And speaking of Pac-Man, the "Luigi's Mansion" game was a interesting spin on the classic ghost chasing franchise, with one person playing as a spook running around after the other flashlight-wielding players. It was interesting, but the "Animal Crossing" game features similar 1 versus 4 gameplay, and I'm not sure how well asymmetrical multiplayer is going to translate online (if Nintendo puts it online) or at all. Takamaru's "Ninja Castle" was a return to the ninja-star-throwing demo from last year's E3, and was about as fun as throwing virtual ninja stars can be. The way it used the Wii U gamepad to slide your fingers and actually fling the stars was interesting, but again, nothing stunning.
So yes, "Nintendo Land" is fun and shows promise, but it faces many of the same problems as "Wii Sports:" it will be fun for a little bit but doesn't seem to offer anything lasting. Though my money is Nintendo is hoping to use it to get casual players to advance to their other franchises, and in that vein, "Nintendo Land" may be the best marketing game since Smash Brothers. But it's not a system seller.
"Epic Mickey 2: The Power of Two" (Wii, PS3, Xbox 360)
I'm all about my "Epic Mickey." The first game was one of my favorite recent releases, and a sequel that is a musical, and includes full co-op, full voice acting, and addresses the first game's issues, sounds like a total win in my book.
This time around it really is shaping up quite nicely. I got to play through a boss battle with a mechanical version of Pete's dragon, which was quite awesome. The paint and thinner game play mechanic of the first title seems really ramped up here: Just in that battle alone there were several branches of decisions I could have made, and this time around almost all of them (I'm told, at least) will lead to different rewards and game elements later on. Completionists are going to pull their hair out, but if "Epic Mickey 2" fulfills the promise of the first game and expands on it, I'm already painting myself in time for this one.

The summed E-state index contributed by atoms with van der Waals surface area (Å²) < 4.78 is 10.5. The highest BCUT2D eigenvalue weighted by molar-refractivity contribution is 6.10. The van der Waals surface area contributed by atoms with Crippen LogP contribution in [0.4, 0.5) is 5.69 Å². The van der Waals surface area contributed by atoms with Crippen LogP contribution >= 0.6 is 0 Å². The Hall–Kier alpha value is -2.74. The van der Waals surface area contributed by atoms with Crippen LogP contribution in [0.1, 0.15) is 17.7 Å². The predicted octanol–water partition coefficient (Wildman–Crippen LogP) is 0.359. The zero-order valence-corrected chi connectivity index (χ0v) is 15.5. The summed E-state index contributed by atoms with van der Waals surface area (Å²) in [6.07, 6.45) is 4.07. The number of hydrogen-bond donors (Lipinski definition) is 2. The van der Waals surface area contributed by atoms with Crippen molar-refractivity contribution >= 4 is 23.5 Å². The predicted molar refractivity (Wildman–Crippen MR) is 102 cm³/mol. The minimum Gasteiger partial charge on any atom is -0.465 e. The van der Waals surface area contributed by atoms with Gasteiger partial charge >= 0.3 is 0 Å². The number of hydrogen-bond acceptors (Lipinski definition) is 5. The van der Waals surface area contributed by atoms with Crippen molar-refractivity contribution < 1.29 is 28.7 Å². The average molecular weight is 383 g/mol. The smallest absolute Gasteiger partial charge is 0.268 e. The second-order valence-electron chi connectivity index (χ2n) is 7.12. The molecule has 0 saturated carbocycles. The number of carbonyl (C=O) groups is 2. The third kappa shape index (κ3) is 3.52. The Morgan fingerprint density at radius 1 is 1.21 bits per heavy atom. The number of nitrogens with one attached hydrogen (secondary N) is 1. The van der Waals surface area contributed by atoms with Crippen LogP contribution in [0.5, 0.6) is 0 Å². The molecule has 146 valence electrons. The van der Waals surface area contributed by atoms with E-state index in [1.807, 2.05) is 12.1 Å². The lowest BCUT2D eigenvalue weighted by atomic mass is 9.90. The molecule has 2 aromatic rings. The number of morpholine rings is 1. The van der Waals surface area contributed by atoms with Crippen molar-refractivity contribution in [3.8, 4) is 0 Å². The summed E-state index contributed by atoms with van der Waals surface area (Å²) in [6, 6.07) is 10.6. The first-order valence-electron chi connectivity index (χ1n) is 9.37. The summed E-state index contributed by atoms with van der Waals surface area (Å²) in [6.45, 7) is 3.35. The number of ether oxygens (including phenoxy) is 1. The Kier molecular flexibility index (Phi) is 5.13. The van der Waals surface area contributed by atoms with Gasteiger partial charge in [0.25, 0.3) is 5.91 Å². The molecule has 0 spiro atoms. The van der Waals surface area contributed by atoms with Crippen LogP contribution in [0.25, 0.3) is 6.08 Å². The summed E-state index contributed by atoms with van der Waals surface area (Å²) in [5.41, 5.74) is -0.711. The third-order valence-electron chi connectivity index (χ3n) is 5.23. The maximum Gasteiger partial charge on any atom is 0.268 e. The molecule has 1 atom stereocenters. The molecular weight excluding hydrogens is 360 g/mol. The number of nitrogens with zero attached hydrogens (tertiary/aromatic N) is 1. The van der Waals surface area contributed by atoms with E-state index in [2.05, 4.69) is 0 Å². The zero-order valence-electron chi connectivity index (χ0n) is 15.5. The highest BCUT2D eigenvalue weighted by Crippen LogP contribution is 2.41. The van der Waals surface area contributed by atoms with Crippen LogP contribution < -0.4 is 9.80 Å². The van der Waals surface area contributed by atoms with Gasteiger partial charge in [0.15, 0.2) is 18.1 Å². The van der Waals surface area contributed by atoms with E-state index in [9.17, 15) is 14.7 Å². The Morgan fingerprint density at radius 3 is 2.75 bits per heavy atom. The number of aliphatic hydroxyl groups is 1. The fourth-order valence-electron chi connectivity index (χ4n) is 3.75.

This time around the game is also multi-platform, which leaves me torn, as the Wii version will get a pretty nunchuck paint brush (that lights up this time!) and remote, but the other consoles versions will be in HD. I was really crossing my fingers for a Wii U release, so we'll have to see. Now come on Disney, just give me that "Epic Mickey" ride as Disney World we both know you want to build.
"Project P-100" (Wii U)
From Platinum Games, creators of such blood fests as "Madworld," comes "Project P-100," which is an interesting Wii U title that actually reminded me a bit of "Pikmin," and not just because I played a lot of it today. In the game you control a mob of super heroes all at once, and work to attack giant robot things that I'm guessing are evil for some reason that was lost on me. I'm not really sure of the dynamics here, but it didn't matter: the game showed off some interesting uses for combining gesture-based combos on the bottom screen and swarming action on the television. Plus, take Platinum Games and combine the company with superheroes and I'm interested either way.
I'm working to get some videos and photos up from today, so keep an eye on City Newspaper's Facebook, as well as online here for continued coverage through the next two days on the floor. This is just the tip of the iceberg, and my feet aren't quite falling off yet, so look forward to more game goodness tomorrow. Oh, and I've also got the Zelda Symphony concert, which has me maybe more excited than Carley Rae Jepsen when she finally got called back.